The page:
[Al Jazeera] The Kremlin says Russia has halted its participation in a deal that allowed war-torn Ukraine to ship grain through the Black Sea to parts of the world struggling with hunger, dealing a blow to global food security after Moscow’s invasion last year sent prices soaring.
The United Nations and Turkey brokered the landmark accord with Ukraine and Russia in July last year, which came with a separate agreement to facilitate shipments of Russian food and fertiliser that Moscow insists has not been applied.
The Black Sea deal has been extended several times and was due to expire on Monday evening as Russia refused any further extension citing its reasons.
More than 32 million metric tonnes of corn, wheat and other grains have been exported by Ukraine under the arrangement, with the last ship leaving Ukraine on Sunday.
“The Black Sea agreements ceased to be valid today,” Peskov told reporters on Monday afternoon.
“Unfortunately, the part of these Black Sea agreements concerning Russia has not been implemented so far, so its effect is terminated,” he said, adding that Moscow would “immediately” return to the deal “as soon as the Russian part of the agreements is fulfilled”.
Russia has notified Turkey, Ukraine and the UN that Moscow is against extending the deal, said Maria Zakharova, a spokesperson for the Russian foreign ministry.
The halting of the grain deal came just hours after Russia said Ukraine had attacked a bridge linking it to the annexed Crimean Peninsula.
Peskov said the decision not to renew the deal was unrelated to the overnight attack, which he called a “terrorist act” and blamed on Ukraine.
Ukraine and Russia are two of the world’s biggest agricultural producers, and major players in the wheat, barley, maize, rapeseed, rapeseed oil, sunflower seed and sunflower oil markets. Russia is also dominant in the fertiliser market.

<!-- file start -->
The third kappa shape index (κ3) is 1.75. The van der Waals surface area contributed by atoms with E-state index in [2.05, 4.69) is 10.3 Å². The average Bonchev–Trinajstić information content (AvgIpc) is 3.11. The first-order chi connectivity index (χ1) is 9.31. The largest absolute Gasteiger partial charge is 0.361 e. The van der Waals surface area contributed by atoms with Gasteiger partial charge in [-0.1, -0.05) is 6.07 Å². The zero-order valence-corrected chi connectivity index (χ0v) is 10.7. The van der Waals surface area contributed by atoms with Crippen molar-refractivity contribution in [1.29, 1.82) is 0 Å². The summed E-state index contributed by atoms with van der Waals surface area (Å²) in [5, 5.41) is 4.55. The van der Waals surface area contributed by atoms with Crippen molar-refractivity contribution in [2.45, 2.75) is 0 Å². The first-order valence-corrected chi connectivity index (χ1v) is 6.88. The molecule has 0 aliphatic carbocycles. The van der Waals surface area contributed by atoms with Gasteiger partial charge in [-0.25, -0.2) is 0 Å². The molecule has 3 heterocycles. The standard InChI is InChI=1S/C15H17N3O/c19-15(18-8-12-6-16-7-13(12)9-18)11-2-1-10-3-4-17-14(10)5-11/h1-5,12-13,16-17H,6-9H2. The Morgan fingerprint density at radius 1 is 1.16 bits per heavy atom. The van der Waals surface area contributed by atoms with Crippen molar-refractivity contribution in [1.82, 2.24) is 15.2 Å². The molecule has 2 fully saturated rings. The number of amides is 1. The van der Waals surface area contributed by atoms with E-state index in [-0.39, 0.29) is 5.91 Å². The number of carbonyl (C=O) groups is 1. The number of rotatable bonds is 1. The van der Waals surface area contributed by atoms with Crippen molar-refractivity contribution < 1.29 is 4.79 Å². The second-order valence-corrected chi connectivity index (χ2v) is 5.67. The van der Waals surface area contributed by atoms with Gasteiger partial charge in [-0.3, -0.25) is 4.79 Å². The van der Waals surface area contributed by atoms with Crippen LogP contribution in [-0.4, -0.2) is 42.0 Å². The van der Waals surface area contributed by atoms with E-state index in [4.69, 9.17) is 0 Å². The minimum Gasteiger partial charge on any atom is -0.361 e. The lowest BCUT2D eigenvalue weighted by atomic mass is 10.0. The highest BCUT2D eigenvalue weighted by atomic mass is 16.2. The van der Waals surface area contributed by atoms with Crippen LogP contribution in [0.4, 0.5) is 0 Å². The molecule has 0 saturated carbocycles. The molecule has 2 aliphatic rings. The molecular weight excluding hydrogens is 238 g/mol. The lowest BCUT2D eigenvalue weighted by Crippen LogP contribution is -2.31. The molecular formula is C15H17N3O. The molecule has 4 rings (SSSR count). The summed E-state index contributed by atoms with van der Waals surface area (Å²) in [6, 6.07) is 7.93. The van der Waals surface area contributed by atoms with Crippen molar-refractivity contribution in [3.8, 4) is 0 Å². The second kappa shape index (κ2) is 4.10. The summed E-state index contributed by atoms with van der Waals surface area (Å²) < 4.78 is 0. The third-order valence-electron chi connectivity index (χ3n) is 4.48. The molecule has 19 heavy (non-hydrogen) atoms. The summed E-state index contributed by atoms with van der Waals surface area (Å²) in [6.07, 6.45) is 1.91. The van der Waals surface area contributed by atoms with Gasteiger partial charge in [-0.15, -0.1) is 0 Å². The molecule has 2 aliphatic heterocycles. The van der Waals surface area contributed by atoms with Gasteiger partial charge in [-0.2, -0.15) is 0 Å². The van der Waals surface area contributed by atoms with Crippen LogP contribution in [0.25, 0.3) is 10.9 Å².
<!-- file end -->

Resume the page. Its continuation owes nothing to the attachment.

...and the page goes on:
Russia’s invasion of Ukraine in February last year sent food commodity prices surging to record highs last year, contributing to a global food crisis also tied to other conflicts, the lingering effects of the COVID-19 pandemic, droughts and other climate factors.
High costs for grain needed for food staples in countries in the Middle East and Africa exacerbated economic challenges and helped push millions more people into poverty or food shortage.
The Black Sea deal provided assurances that ships will not be attacked entering and leaving Ukrainian ports. A separate agreement facilitated the movement of Russian food and fertiliser – also critical to the global food chain.
While such exports are not subject to Western sanctions due to its invasion of Ukraine, Russia says restrictions on payments, logistics and insurance have become a barrier to shipments.
A key Russian demand has been for the Russian Agricultural Bank (Rosselkhozbank) to be reconnected to the SWIFT international payments system. The bank was cut off from SWIFT by the European Union in June 2022 over the invasion of Ukraine.
President Vladimir Putin said last week that the parts of the deal relating to Russia had not been implemented, so he was thinking of suspending Russia’s participation to focus minds and that Russia would return to the deal once its conditions were met.
Russia has agreed three times in the past year to extend the Black Sea deal, but also briefly suspended its participation at the end of October in response to a drone attack on its fleet in Crimea.
Russia has also complained that not enough grain has reached poor countries.
The UN has argued that the arrangement has benefitted those states by helping lower food prices by more than 20 percent globally.
Nana Ndeda, humanitarian policy and advocacy Lead at Save the Children, told Al Jazeera the deal had enabled the stabilisation of global markets and the lowering of food prices in many parts of the world.
“What is likely to happen now is that those food prices will go up again,” she told Al Jazeera from Kenya’s capital, Nairobi.
“With that, countries will no longer be able to supply food to children and their families will no longer be able to access food and we’ll see an increase in malnutrition and food insecurity.”